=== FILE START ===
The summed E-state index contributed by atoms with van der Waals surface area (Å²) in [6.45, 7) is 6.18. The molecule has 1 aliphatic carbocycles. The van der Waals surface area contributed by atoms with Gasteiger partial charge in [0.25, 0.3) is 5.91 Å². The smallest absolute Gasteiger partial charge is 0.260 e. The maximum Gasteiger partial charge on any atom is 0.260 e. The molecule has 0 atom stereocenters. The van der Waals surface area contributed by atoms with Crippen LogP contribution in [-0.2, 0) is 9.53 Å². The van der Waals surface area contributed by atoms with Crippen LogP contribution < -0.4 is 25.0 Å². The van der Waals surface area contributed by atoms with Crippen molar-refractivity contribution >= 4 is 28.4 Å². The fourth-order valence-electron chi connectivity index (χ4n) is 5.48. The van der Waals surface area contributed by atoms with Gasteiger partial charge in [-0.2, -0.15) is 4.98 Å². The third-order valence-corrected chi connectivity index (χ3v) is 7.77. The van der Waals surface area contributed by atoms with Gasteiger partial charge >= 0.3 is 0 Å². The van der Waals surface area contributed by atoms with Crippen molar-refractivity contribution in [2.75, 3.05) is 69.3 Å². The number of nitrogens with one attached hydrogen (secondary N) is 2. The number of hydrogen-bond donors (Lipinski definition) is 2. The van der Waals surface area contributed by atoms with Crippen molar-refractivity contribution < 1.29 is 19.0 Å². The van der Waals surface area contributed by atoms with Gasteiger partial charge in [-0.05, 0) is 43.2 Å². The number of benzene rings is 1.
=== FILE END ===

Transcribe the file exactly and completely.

The summed E-state index contributed by atoms with van der Waals surface area (Å²) in [6.45, 7) is 6.18. The molecule has 1 aliphatic carbocycles. The van der Waals surface area contributed by atoms with Gasteiger partial charge in [0.25, 0.3) is 5.91 Å². The smallest absolute Gasteiger partial charge is 0.260 e. The maximum Gasteiger partial charge on any atom is 0.260 e. The molecule has 0 atom stereocenters. The van der Waals surface area contributed by atoms with Crippen LogP contribution in [-0.2, 0) is 9.53 Å². The van der Waals surface area contributed by atoms with Crippen LogP contribution < -0.4 is 25.0 Å². The van der Waals surface area contributed by atoms with Crippen molar-refractivity contribution >= 4 is 28.4 Å². The fourth-order valence-electron chi connectivity index (χ4n) is 5.48. The van der Waals surface area contributed by atoms with Gasteiger partial charge in [-0.2, -0.15) is 4.98 Å². The third-order valence-corrected chi connectivity index (χ3v) is 7.77. The van der Waals surface area contributed by atoms with Gasteiger partial charge >= 0.3 is 0 Å². The van der Waals surface area contributed by atoms with Crippen molar-refractivity contribution in [2.75, 3.05) is 69.3 Å². The number of nitrogens with one attached hydrogen (secondary N) is 2. The number of hydrogen-bond donors (Lipinski definition) is 2. The van der Waals surface area contributed by atoms with Crippen molar-refractivity contribution < 1.29 is 19.0 Å². The van der Waals surface area contributed by atoms with Gasteiger partial charge in [-0.05, 0) is 43.2 Å². The number of benzene rings is 1.